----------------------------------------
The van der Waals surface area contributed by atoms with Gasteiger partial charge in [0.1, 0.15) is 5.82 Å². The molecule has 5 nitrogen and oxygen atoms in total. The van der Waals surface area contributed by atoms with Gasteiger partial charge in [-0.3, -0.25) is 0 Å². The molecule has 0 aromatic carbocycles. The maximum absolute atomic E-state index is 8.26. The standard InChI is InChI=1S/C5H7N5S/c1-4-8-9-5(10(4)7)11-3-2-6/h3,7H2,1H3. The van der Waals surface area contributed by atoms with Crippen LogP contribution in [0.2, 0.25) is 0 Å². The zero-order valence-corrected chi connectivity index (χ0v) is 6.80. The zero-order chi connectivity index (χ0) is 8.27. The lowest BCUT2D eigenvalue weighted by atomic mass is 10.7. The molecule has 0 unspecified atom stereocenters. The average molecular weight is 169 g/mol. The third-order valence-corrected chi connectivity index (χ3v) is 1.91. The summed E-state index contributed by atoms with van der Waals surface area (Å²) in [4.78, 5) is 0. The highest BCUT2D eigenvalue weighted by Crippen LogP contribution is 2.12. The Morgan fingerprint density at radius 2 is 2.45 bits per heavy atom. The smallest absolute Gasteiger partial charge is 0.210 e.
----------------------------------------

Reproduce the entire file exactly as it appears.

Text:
The van der Waals surface area contributed by atoms with Gasteiger partial charge in [0.1, 0.15) is 5.82 Å². The molecule has 5 nitrogen and oxygen atoms in total. The van der Waals surface area contributed by atoms with Gasteiger partial charge in [-0.3, -0.25) is 0 Å². The molecule has 0 aromatic carbocycles. The maximum absolute atomic E-state index is 8.26. The standard InChI is InChI=1S/C5H7N5S/c1-4-8-9-5(10(4)7)11-3-2-6/h3,7H2,1H3. The van der Waals surface area contributed by atoms with Crippen LogP contribution in [0.2, 0.25) is 0 Å². The zero-order valence-corrected chi connectivity index (χ0v) is 6.80. The zero-order chi connectivity index (χ0) is 8.27. The lowest BCUT2D eigenvalue weighted by atomic mass is 10.7. The molecule has 0 unspecified atom stereocenters. The average molecular weight is 169 g/mol. The third-order valence-corrected chi connectivity index (χ3v) is 1.91. The summed E-state index contributed by atoms with van der Waals surface area (Å²) in [4.78, 5) is 0. The highest BCUT2D eigenvalue weighted by Crippen LogP contribution is 2.12. The Morgan fingerprint density at radius 2 is 2.45 bits per heavy atom. The smallest absolute Gasteiger partial charge is 0.210 e.